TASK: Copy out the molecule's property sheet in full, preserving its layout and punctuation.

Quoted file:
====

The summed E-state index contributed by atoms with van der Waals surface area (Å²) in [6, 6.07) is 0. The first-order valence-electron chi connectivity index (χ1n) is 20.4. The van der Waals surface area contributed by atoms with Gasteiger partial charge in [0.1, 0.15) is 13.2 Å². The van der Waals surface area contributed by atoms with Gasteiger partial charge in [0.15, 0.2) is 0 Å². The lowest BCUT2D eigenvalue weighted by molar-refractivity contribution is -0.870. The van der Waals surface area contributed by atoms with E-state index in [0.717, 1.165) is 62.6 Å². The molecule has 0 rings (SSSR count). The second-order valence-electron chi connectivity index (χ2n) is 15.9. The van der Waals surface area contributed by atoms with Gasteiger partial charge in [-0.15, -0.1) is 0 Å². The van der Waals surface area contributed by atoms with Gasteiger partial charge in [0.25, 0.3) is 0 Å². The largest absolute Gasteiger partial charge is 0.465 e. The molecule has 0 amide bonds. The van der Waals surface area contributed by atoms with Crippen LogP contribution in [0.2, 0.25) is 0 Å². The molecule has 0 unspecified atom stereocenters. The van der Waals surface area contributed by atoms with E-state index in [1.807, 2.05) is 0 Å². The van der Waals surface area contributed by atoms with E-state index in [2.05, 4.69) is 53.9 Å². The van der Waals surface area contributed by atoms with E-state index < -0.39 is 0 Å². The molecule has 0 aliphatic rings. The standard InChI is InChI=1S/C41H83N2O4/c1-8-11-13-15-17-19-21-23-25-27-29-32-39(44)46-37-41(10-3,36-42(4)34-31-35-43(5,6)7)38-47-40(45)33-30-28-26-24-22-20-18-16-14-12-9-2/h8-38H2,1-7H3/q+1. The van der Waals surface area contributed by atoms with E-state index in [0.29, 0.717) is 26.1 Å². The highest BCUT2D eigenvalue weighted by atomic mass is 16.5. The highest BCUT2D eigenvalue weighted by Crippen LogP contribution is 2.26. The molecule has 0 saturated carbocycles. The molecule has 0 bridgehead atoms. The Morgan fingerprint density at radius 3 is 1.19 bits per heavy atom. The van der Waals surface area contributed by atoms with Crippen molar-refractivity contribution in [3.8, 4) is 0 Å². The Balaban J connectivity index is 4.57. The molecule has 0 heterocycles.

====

The summed E-state index contributed by atoms with van der Waals surface area (Å²) in [6, 6.07) is 0. The first-order valence-electron chi connectivity index (χ1n) is 20.4. The van der Waals surface area contributed by atoms with Gasteiger partial charge in [0.1, 0.15) is 13.2 Å². The van der Waals surface area contributed by atoms with Gasteiger partial charge in [0.15, 0.2) is 0 Å². The lowest BCUT2D eigenvalue weighted by molar-refractivity contribution is -0.870. The van der Waals surface area contributed by atoms with E-state index in [0.717, 1.165) is 62.6 Å². The molecule has 0 rings (SSSR count). The second-order valence-electron chi connectivity index (χ2n) is 15.9. The van der Waals surface area contributed by atoms with Gasteiger partial charge in [-0.15, -0.1) is 0 Å². The van der Waals surface area contributed by atoms with Gasteiger partial charge in [0.25, 0.3) is 0 Å². The largest absolute Gasteiger partial charge is 0.465 e. The molecule has 0 amide bonds. The van der Waals surface area contributed by atoms with Crippen LogP contribution in [0.2, 0.25) is 0 Å². The molecule has 0 unspecified atom stereocenters. The van der Waals surface area contributed by atoms with E-state index in [1.807, 2.05) is 0 Å². The van der Waals surface area contributed by atoms with E-state index in [2.05, 4.69) is 53.9 Å². The van der Waals surface area contributed by atoms with E-state index < -0.39 is 0 Å². The molecule has 0 aliphatic rings. The standard InChI is InChI=1S/C41H83N2O4/c1-8-11-13-15-17-19-21-23-25-27-29-32-39(44)46-37-41(10-3,36-42(4)34-31-35-43(5,6)7)38-47-40(45)33-30-28-26-24-22-20-18-16-14-12-9-2/h8-38H2,1-7H3/q+1. The van der Waals surface area contributed by atoms with E-state index in [0.29, 0.717) is 26.1 Å². The highest BCUT2D eigenvalue weighted by atomic mass is 16.5. The highest BCUT2D eigenvalue weighted by Crippen LogP contribution is 2.26. The molecule has 0 saturated carbocycles. The molecule has 0 bridgehead atoms. The Morgan fingerprint density at radius 3 is 1.19 bits per heavy atom. The van der Waals surface area contributed by atoms with Crippen molar-refractivity contribution in [3.8, 4) is 0 Å². The Balaban J connectivity index is 4.57. The molecule has 0 heterocycles.